Sven Kirsten’s incomparable tome on all that is Polynesian Pop, The Book of Tiki, has become the go-to bible for tikiphiles, a must-read among must-reads. It’s densely packed with inspirational images of tiki’s glory days. So inspirational, in fact, that its images have been ripped off time and again for products and advertisements. Sven keeps very close track of these items that were inspired by the BoT, generally not because he wants to go after those responsible, but more because he is amused by them, and collects them.
Of all the BoT “borrowings” I’ve seen, none can compare to this — a junk mail scam for the “Last Great Tiki of Unlimited Abundance.” Nearly every graphic in the mailer is pulled straight from the Book of Tiki. The letter is purported to have been written by “Haapepe Tuarii” a “Great Maori Magus of Polynesia,” but the picture is actually of a waiter from the Mai Kai. His pictured “assistant” is a Kahiki mystery girl. A picture of some tikified apartments in Arcadia, California are labelled as “The ‘magic’ place where Haapape Tuarii practices the great ritual ceremonies of the solstice.” It goes on and on, in similar bizarre fashion.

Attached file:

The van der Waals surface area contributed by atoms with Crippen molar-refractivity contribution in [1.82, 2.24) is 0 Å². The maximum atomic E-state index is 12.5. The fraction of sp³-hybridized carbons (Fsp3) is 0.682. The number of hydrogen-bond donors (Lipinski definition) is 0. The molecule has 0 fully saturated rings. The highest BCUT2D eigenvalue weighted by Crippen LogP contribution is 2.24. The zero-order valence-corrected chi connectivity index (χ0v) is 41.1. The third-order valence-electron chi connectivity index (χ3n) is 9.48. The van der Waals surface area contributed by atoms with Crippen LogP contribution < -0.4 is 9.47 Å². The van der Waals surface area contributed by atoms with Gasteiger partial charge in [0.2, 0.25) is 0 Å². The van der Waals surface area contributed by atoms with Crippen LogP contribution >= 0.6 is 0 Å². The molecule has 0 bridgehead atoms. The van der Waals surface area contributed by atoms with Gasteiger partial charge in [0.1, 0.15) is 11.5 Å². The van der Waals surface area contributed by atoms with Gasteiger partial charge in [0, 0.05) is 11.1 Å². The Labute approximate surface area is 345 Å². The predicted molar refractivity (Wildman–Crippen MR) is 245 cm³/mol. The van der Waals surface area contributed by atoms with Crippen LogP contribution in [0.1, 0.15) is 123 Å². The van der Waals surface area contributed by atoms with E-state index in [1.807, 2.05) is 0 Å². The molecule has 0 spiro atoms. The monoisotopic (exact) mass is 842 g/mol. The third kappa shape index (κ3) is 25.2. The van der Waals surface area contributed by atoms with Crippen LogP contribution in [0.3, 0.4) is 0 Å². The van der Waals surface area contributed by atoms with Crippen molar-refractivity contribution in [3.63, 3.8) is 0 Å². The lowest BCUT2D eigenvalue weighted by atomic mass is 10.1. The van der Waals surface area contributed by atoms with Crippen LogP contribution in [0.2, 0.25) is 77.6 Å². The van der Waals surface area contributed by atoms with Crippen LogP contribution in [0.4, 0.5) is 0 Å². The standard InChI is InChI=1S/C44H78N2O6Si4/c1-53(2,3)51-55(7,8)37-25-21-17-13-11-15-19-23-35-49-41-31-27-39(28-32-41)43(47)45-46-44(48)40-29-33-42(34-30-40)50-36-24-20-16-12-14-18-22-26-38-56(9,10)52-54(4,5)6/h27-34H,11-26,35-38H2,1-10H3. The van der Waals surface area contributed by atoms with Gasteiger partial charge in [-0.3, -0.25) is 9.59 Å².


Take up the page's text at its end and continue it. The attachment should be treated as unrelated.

Here’s how “Haapepe” says it works: a picture of a tiki (also from the BoT) is included in the mailer, the recipient is instructed to cut out the picture, hold it between their palms for one full minute to make a “karmic imprint,” and mail this image back within five days — with payment of $50, a “contribution to the legal fees for acceptance of inheritance.” It is promised that once this is done, all sorts of happy fun things will happen, including “BOUNDLESS UNIVERSAL MANA!!!”
It’s truly beautiful.